DIY: Beer!

When I was underage and in college (and with a very weak fake), my roommates and I looked into homemade beer kits for a cheap and reliable source of beer. Ultimately, we figured the stench of yeast might tip-off the dorm supervisor.

In writing this post, I trust I’m encouraging the craft of beermaking, not law aversion. Let’s respect beer.

Instructables gives us the step-by-step instructions, with photos. Most home brews combine four basic ingredients: malt, hops, yeast, and water. For video instructions, check out ExpertVillage. I suggest the how-to guide for my favorite brew – the Indian Pale Ale.

If this is just all too confusing, you could just buy Mr. Beer. It’s on sale!

For whatever process you choose, you can purchase an ingredients kit for your desired variety, but how DIY is that? This Pennsylvanian grew his own hops:

LAST SEASON’S disastrous hops shortage has sparked a run on rhizomes, the planted stems that grow into towering, hop-bearing bines.

Homebrewers and, remarkably, some small breweries are buying up hop rhizomes in a new wave of do-it-yourself farming of one the key ingredients of beer. The plants are becoming so scarce this spring that some would-be growers have resorted to buying them on eBay at marked-up prices.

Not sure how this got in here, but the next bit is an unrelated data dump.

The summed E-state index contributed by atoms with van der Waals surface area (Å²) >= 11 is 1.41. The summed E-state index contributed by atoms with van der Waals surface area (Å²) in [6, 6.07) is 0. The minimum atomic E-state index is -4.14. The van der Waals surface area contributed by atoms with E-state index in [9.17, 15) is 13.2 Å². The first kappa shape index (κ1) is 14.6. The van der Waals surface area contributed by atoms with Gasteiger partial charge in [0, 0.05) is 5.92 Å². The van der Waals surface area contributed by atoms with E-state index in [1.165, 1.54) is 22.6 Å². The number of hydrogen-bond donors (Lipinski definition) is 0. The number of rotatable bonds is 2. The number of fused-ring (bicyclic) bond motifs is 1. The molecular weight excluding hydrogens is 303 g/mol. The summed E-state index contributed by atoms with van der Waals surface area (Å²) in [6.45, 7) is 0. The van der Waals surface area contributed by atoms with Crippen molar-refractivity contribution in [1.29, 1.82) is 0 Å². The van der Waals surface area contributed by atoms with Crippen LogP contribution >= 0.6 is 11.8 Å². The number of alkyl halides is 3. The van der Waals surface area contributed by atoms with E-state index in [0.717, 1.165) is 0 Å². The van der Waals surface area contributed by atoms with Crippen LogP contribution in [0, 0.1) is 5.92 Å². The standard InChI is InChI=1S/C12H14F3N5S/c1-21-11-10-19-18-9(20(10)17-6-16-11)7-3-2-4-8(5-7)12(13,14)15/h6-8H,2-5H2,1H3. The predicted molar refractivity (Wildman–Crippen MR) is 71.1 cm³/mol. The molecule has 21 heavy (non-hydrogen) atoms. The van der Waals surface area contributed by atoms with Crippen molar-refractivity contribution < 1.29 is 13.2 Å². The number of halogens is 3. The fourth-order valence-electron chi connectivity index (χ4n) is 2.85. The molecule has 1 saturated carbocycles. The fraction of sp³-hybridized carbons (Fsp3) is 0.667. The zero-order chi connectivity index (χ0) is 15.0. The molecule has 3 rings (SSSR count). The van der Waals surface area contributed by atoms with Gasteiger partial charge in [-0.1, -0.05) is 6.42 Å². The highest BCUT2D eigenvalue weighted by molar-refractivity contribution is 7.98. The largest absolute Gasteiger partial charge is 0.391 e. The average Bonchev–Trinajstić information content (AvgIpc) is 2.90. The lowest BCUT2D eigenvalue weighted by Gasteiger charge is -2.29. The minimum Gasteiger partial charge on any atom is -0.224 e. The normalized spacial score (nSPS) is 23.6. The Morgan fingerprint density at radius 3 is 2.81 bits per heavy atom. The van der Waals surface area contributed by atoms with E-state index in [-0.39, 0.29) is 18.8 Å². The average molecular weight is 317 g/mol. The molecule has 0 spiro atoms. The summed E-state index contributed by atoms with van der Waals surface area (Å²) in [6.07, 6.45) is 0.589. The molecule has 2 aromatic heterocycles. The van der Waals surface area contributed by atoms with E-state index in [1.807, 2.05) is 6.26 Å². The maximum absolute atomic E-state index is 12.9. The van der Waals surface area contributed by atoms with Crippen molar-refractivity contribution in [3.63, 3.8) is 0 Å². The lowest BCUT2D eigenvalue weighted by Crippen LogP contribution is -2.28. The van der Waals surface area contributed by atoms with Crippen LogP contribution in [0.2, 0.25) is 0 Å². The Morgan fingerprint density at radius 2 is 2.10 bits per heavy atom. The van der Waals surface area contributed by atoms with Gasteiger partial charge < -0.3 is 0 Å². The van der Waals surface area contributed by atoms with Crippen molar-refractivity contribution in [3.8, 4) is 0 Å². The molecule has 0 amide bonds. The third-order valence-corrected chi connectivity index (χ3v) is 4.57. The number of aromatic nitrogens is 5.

"There’s definitely a panic out there, because brewers can’t buy the hops they need," said Dave Wills, an Oregon hops supplier who said his rhizome sales increased 400 percent this year.

"Brewers don’t want to be at the whim of big [hops] dealers," Wills said. "So now some of them are looking into growing their own."

In central Pennsylvania, for example, brewers Ryan Richards and Jesse Rotz have spent the past weeks planting 200 hop rhizomes on a family farm near Gettysburg.

"I’m not expecting very many hops in the first year," said Richards, who expects to open Roy Pitz Brewing in Chambersburg in June. "But hopefully after the second year, we’ll have significant yield that we can use for our own beer, plus trade and sell online."

The green, conelike hop flowers are the spice of beer, providing bitterness, flavor and aroma. Their production is controlled mainly by agricultural cartels in several distinct regions around the world, including Germany, the Czech Republic, China and the northwestern United States.

Most of the new generation of hops growers are homebrewers, hobbyists with a bit of backyard space for the sprouts.


And if you want to be super fresh and natural, make a certified organic brew:

As a home brewer you have many choices. Why not choose to brew organic! Your choice will give you clean tasting, fresh organic beer, and your choice will have a positive impact by supporting chemical and GMO* free sustainable agriculture. Organic homebrew might cost slightly more, but it is significantly less expensive than buying organic beer at a store. Plus, the cost is an investment in a better world!